BLM (Montana/Dakotas) Aquatic Habitat Management


Funding Opportunity ID: 318395
Opportunity Number: L19AS00096
Opportunity Title: BLM (Montana/Dakotas) Aquatic Habitat Management
Opportunity Category: Discretionary
Opportunity Category Explanation:
Funding Instrument Type: Cooperative Agreement
Category of Funding Activity: Natural Resources
Category Explanation:
CFDA Number(s): 15.244
Eligible Applicants: Unrestricted (i.e., open to any type of entity above), subject to any clarification in text field entitled “Additional Information on Eligibility”
Additional Information on Eligibility: The following types of entities are eligible to apply for award under this announcement. Failure to meet eligibility requirements will result in precluding the BLM from making an award. Awards under the Good Neighbor Authority. 16 USC §2113a (b)(1)(A) are limited to Governor or County. The term *Governor* means the Governor or any other appropriate executive official of an affected State or Indian tribe. All other type of entities: – Institution of Higher Education (IHE) – Nonprofit Organizations – For example, if the program is limited to nonprofit organizations subject to 26 U.S.C. 501(c) (3) of the tax code (26 U.S.C. 501(c) (3)), the announcement should say so.
Agency Code: DOI-BLM
Agency Name: Department of the Interior
Bureau of Land Management
Posted Date: Jul 12, 2019
Close Date: Sep 11, 2019 Open from July 12, 2019–September 11, 2019, 4:30 PM ET Round One–Applications Due: August 10, 2019, 4:30 PM ET Round Two –Applications Due: September 11, 2019, 4:30 PM ET
Last Updated Date: Jul 12, 2019
Award Ceiling: $400,000
Award Floor: $0
Estimated Total Program Funding: $400,000
Expected Number of Awards: 5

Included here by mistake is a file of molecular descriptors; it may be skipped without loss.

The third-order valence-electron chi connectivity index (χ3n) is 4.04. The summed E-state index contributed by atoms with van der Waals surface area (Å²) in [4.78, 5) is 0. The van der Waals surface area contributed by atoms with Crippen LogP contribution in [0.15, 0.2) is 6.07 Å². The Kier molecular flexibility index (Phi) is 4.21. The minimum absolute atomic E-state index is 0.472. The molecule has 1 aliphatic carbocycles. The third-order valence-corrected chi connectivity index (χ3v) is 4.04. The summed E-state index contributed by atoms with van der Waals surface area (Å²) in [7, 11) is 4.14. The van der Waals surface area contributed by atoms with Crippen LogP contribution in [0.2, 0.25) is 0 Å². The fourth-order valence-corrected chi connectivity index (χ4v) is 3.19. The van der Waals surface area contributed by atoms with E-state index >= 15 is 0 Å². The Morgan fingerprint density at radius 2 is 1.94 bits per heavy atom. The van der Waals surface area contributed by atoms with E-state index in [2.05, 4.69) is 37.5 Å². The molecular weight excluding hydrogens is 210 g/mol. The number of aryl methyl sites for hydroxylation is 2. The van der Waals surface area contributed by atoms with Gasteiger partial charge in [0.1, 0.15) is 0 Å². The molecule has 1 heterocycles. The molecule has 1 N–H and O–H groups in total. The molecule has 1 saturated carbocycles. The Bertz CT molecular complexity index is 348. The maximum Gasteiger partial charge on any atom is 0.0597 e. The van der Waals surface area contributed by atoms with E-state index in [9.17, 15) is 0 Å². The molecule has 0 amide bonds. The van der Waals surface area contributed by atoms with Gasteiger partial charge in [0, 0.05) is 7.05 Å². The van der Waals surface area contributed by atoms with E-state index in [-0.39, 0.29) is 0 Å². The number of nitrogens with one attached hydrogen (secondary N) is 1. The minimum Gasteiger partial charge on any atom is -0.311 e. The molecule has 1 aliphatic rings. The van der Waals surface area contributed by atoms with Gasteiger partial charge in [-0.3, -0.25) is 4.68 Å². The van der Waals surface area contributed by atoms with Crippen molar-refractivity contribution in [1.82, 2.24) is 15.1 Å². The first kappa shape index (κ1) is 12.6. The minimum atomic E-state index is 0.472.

Description: The Bureau of Land Management (BLM) manages the Nation¿s most ecologically diverse range of aquatic habitat for fish, wildlife, and invertebrates, totaling more than 150,000 miles of streams and rivers, over 3 million acres of lake and reservoir habitat, and nearly 13 million acres of wetlands. Properly functioning riparian and wetland areas are critical to sustaining ecosystem functions and services, providing local communities with clean water, habitat for terrestrial and aquatic wildlife, reducing erosion and improving water quality, and providing recreational opportunities. The BLM Aquatic Habitat Management works cooperatively with a wide range of constituents to develop strategies that provide protection for sensitive riparian and wetland areas as well as maintain or restore stream function and stream access to floodplains while supporting multiple uses on public lands. The program manages and guides fish and aquatic habitat conservation, riparian and wetland conservation, control of aquatic invasive species, aquatic organism passage, and monitoring riparian and instream habitat conditions and water quantity and quality condition and trends. The BLM implements monitoring of water resource conditions and trends to support multiple uses of public lands, including providing for fish habitat. Monitoring surface and groundwater quality, as well as identifying, promoting, and implementing best-management practices, helps to maintain and improve water quality and function of aquatic ecosystems. Managing riparian, wetland and instream habitat provides appropriate conditions for fish and amphibians, including special status, anadromous, and subsistence species, and other aquatic species. Supporting the preparation and processing of water rights filings assures adequate water is available for multiple use public lands management. The Program¿s participation in the Colorado River Salinity Control Forum collaboratively addresses sediment and salt discharge into its waters, and helps ensure usable water supplies for millions of downstream users of the Colorado River Basin. The BLM works to prevent the introduction, spread, and negative impacts that result from aquatic and riparian invasive species with local, State, and non-governmental partners. Among a myriad of invasive species that pose threats to water delivery and aquatic habitat health, quagga and zebra mussels are a priority. The Secretary of the Interior made a commitment to the Western Governors Association in June 2017, ¿Safeguarding the West from Invasive Species: Actions to Strengthen Federal, State, and Tribal Coordination to Address Invasive Mussels. The BLM's role is a focused effort on prevention through collaborative partnerships to inspect and decontaminate watercraft in concert with States. The BLM efforts on the lower Colorado River increases coordination with State management agencies throughout the West. The BLM continues to work with partners to fund and implement actions identified in invasive species management plans and habitat restoration plans. The BLM designs and implements lake, wetland, stream, and riparian treatments to restore and reconnect native and game aquatic species habitat on public lands and to enhance the quality and quantity of angling opportunities on BLM managed lands by conserving and restoring habitat and improving fish productivity. These activities include analyzing water resource data needed to maintain, protect, and restore water resources effectively, as well as applying expertise to assess and improve the productivity and resiliency of these resources on public lands. Data collected from these activities becomes a key component of the BLM decision-making process. The Aquatic Habitat Management enables the BLM to develop and implement program policy, carry out projects, assure adequate water is available, and maintain vital partnerships at all levels within the Bureau (BLM) to support multiple use and sustained yield on public lands. Management actions emphasize on-the-ground and in-the-water actions that measurably increase the health of fish and wildlife populations to sustain recreational and subsistence uses that enhance or maintain many local economies in the West. In addition, these actions reduce the need to federally list species and work to protect and recover listed species and the ecosystems upon which they depend, as per the Endangered Species Act of 1973. The Clean Water Act guides the BLM¿s uses of water resources, including water quality and quantity. The BLM will continue to work with cooperators, conservation organizations, fishing partners, and other stakeholders to focus on the highest priority habitat restoration and conservation projects. The BLM will also continue to conduct baseline inventories and assessments critical to many public land uses and ongoing monitoring programs, including emphasizing special status, sport, and subsistence species to enhance opportunities for fishing on America's public lands, in support of Secretarial Orders (SO) 3347, Conservation Stewardship and Outdoor Recreation, 3356, Hunting, Fishing, Recreational Shooting, and Wildlife Conservation Opportunities and Cooperation with States, Tribes, and Territories, and 3366, Increasing Recreational Opportunities on Lands and Waters Managed by the U.S. Department of the Interior. The MT/DAKS BLM has opportunities to work with partner organizations to accomplish goals of the BLM Aquatic Habitat Management that include, but are not limited to, such things as: 1. Development and/or implementation of watershed management plans. 2. Increased local capacity to protect and enhance water quality, promote water conservation, and sustain the present health of the watershed. 3. Improvements in the resiliency of ecosystems, communities, and economies in the watershed. 4. Improvements in the hydraulic and geomorphic conditions of streams. 5. Removal of invasive vegetation in riparian areas to enhance fish habitat, water quality and the physical characteristics of the stream. 6. Inventory, modernize and/or develop infrastructure such as culverts and diversion structures in order to improve fish passage. 7. Provide a forum for enhanced communication among diverse stakeholder groups along the watershed. 8. Conserve and enhance aquatic and riparian habitats for native and non-native game and non-game species. 9. Provide resources for recreational and subsistence fishing opportunities including increasing public access and infrastructure, such as fishing piers, for public enjoyment and outreach, education and job mentoring activities for youth, families, and veterans. 10. Protect and stabilize both lotic and lentic aquatic and riparian habitats. 11. Implement projects to reduce erosion, salinity and sediments. 12. Collect and analyze water resources data needed to maintain, protect and restore water resources effectively. 13. Inventory, assess, monitor, and improve aquatic, riparian, and wetland habitat quality and quantity. 14. Address the immediate threats from aquatic invasive species, including quagga and zebra mussels. 15. Influencing water temperature or improving the timing or volume of available flows at particular locations to improve aquatic conditions. 16. Monitor surface and groundwater quality. 17. Manage geospatial and biometric data. 18. Conduct baseline inventories and assessments critical to many public land uses and ongoing monitoring programs. 19. Engage citizen-scientists and students in monitoring and directed research of various BLM dependent aquatic and riparian species and their habitats. 20. Develop and assist with Aquatic Invasive Programs including: Mapping, Control, Prevention, Education, Data analysis, Modeling, Risk Assessments, Biosecurity, eDNA surveillance, etc.